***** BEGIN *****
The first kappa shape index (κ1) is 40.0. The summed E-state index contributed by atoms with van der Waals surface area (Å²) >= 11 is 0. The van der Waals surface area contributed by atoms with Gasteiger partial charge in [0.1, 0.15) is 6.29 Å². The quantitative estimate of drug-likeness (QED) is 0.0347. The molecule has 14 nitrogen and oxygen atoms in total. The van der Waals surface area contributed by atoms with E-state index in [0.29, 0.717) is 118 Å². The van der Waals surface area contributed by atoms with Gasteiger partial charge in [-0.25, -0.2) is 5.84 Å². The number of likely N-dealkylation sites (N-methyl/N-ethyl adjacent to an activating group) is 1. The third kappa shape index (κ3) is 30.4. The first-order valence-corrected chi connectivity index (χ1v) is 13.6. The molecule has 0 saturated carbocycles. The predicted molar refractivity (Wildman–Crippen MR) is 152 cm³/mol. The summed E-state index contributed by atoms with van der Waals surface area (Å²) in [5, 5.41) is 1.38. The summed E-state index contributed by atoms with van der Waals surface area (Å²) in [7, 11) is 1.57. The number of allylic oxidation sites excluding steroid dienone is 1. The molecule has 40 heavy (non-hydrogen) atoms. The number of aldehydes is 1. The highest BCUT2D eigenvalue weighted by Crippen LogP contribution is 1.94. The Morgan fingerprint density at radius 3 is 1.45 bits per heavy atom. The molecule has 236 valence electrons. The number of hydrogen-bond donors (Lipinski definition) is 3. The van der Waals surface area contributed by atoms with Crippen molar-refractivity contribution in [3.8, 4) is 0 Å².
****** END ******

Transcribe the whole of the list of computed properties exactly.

The first kappa shape index (κ1) is 40.0. The summed E-state index contributed by atoms with van der Waals surface area (Å²) >= 11 is 0. The van der Waals surface area contributed by atoms with Gasteiger partial charge in [0.1, 0.15) is 6.29 Å². The quantitative estimate of drug-likeness (QED) is 0.0347. The molecule has 14 nitrogen and oxygen atoms in total. The van der Waals surface area contributed by atoms with E-state index in [0.29, 0.717) is 118 Å². The van der Waals surface area contributed by atoms with Gasteiger partial charge in [-0.25, -0.2) is 5.84 Å². The number of likely N-dealkylation sites (N-methyl/N-ethyl adjacent to an activating group) is 1. The third kappa shape index (κ3) is 30.4. The first-order valence-corrected chi connectivity index (χ1v) is 13.6. The molecule has 0 saturated carbocycles. The predicted molar refractivity (Wildman–Crippen MR) is 152 cm³/mol. The summed E-state index contributed by atoms with van der Waals surface area (Å²) in [5, 5.41) is 1.38. The summed E-state index contributed by atoms with van der Waals surface area (Å²) in [7, 11) is 1.57. The number of allylic oxidation sites excluding steroid dienone is 1. The molecule has 40 heavy (non-hydrogen) atoms. The number of aldehydes is 1. The highest BCUT2D eigenvalue weighted by Crippen LogP contribution is 1.94. The Morgan fingerprint density at radius 3 is 1.45 bits per heavy atom. The molecule has 236 valence electrons. The number of hydrogen-bond donors (Lipinski definition) is 3. The van der Waals surface area contributed by atoms with Crippen molar-refractivity contribution in [3.8, 4) is 0 Å².